By Tomas Chamorro-Premuzic, Michael Wade and Jennifer Jordan (HBR),
It is tempting to regard artificial intelligence as a threat to human leadership. After all, the very purpose of AI is to augment, improve, and ultimately replace human intelligence, which is still widely regarded, at least by us humans, as our key competitive advantage. There is no reason to believe that leadership will be spared the impact of AI. Indeed, it is very likely that AI will supplant many aspects of the “hard” elements of leadership — that is, the parts responsible for the raw cognitive processing of facts and information. At the same time, our prediction is that AI will also lead to a greater emphasis on the “soft” elements of leadership — the personality traits, attitudes, and behaviors that allow individuals to help others achieve a common goal or shared purpose.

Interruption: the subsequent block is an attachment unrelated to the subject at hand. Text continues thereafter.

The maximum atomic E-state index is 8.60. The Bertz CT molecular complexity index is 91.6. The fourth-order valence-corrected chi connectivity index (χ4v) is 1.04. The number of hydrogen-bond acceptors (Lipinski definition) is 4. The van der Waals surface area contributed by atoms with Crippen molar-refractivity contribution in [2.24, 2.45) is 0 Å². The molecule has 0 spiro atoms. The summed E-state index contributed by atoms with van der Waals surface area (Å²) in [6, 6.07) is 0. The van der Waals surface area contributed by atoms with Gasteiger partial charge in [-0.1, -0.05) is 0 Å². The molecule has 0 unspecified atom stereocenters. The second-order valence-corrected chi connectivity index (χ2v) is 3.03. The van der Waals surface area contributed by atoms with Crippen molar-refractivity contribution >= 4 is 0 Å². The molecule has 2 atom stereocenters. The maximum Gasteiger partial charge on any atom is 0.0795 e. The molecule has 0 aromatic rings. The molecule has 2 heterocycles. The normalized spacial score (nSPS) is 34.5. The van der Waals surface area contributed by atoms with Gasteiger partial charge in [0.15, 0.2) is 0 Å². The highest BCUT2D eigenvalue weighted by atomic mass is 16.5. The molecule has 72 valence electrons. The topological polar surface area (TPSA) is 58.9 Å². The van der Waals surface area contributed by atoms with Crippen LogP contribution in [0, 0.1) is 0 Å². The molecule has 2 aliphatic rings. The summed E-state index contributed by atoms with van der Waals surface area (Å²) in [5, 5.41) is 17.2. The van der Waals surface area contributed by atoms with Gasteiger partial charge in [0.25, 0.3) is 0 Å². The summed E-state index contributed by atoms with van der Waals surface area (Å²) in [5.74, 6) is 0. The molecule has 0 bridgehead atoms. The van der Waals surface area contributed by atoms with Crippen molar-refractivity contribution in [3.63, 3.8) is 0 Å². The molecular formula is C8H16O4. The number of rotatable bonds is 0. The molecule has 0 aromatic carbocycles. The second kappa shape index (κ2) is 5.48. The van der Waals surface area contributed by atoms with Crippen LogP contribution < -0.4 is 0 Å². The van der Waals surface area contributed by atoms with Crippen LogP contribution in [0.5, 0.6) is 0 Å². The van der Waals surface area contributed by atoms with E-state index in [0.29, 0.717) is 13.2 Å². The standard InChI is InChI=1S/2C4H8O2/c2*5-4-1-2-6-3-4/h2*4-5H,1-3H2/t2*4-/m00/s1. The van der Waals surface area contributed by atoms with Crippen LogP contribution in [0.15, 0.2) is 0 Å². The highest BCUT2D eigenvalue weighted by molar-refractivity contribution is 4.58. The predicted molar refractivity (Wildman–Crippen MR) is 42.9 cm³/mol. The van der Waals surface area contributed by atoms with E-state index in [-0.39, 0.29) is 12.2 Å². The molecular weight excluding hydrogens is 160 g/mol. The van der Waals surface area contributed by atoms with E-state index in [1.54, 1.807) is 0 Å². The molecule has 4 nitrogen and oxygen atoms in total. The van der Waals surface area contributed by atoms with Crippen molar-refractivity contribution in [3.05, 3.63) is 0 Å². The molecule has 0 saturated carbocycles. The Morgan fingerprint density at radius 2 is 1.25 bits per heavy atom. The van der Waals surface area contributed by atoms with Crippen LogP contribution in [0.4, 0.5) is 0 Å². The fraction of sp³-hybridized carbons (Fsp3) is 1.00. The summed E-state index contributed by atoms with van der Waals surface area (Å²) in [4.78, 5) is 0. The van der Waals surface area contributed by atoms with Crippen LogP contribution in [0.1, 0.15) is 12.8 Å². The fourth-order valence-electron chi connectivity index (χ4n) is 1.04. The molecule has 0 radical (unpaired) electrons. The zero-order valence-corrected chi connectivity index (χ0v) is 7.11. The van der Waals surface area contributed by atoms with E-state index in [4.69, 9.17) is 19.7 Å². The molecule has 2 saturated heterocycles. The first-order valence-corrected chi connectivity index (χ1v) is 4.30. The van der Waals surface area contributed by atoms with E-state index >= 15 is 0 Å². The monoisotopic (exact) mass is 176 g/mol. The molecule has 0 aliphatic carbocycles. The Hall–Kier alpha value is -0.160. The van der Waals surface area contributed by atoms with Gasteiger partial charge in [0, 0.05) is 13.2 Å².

A shift from the hard to soft elements of leadership is not exclusive to the AI age. Meta-analytic studies reviewing 50 years of research suggest that personality traits such as curiosity, extraversion, and emotional stability are twice as important as IQ — the benchmark metric for reasoning capability — when it comes to predicting leadership effectiveness.
But to what extent can we rely on the many decades of scholarship that have sought to define the qualities, traits, and attributes of this soft side of leadership? On the one hand ...
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